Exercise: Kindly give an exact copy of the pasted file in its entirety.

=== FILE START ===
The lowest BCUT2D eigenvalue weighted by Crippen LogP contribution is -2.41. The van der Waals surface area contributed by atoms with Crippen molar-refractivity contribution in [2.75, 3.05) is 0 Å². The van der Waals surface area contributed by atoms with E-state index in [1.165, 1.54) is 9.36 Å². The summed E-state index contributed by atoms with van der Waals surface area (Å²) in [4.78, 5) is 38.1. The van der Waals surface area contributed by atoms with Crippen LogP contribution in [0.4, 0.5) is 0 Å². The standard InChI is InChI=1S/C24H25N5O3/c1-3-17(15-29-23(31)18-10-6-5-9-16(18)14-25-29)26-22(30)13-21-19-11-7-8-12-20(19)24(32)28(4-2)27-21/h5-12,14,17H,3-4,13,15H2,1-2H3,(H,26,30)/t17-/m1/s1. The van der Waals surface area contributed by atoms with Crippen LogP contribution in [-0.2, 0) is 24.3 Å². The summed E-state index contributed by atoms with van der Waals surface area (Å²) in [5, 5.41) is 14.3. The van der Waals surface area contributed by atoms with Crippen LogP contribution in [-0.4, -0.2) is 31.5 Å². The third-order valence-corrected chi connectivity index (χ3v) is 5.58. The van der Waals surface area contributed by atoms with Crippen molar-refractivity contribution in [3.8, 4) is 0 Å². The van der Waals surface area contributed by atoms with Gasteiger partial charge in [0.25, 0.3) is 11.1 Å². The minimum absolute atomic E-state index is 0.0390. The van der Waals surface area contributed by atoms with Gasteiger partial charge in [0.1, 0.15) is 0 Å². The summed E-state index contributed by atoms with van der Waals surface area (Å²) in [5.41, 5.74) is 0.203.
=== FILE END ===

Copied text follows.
The lowest BCUT2D eigenvalue weighted by Crippen LogP contribution is -2.41. The van der Waals surface area contributed by atoms with Crippen molar-refractivity contribution in [2.75, 3.05) is 0 Å². The van der Waals surface area contributed by atoms with E-state index in [1.165, 1.54) is 9.36 Å². The summed E-state index contributed by atoms with van der Waals surface area (Å²) in [4.78, 5) is 38.1. The van der Waals surface area contributed by atoms with Crippen LogP contribution in [0.4, 0.5) is 0 Å². The standard InChI is InChI=1S/C24H25N5O3/c1-3-17(15-29-23(31)18-10-6-5-9-16(18)14-25-29)26-22(30)13-21-19-11-7-8-12-20(19)24(32)28(4-2)27-21/h5-12,14,17H,3-4,13,15H2,1-2H3,(H,26,30)/t17-/m1/s1. The van der Waals surface area contributed by atoms with Crippen LogP contribution in [-0.2, 0) is 24.3 Å². The summed E-state index contributed by atoms with van der Waals surface area (Å²) in [5, 5.41) is 14.3. The van der Waals surface area contributed by atoms with Crippen LogP contribution in [-0.4, -0.2) is 31.5 Å². The third-order valence-corrected chi connectivity index (χ3v) is 5.58. The van der Waals surface area contributed by atoms with Crippen molar-refractivity contribution in [3.8, 4) is 0 Å². The van der Waals surface area contributed by atoms with Gasteiger partial charge in [0.25, 0.3) is 11.1 Å². The minimum absolute atomic E-state index is 0.0390. The van der Waals surface area contributed by atoms with Gasteiger partial charge in [0.1, 0.15) is 0 Å². The summed E-state index contributed by atoms with van der Waals surface area (Å²) in [5.41, 5.74) is 0.203.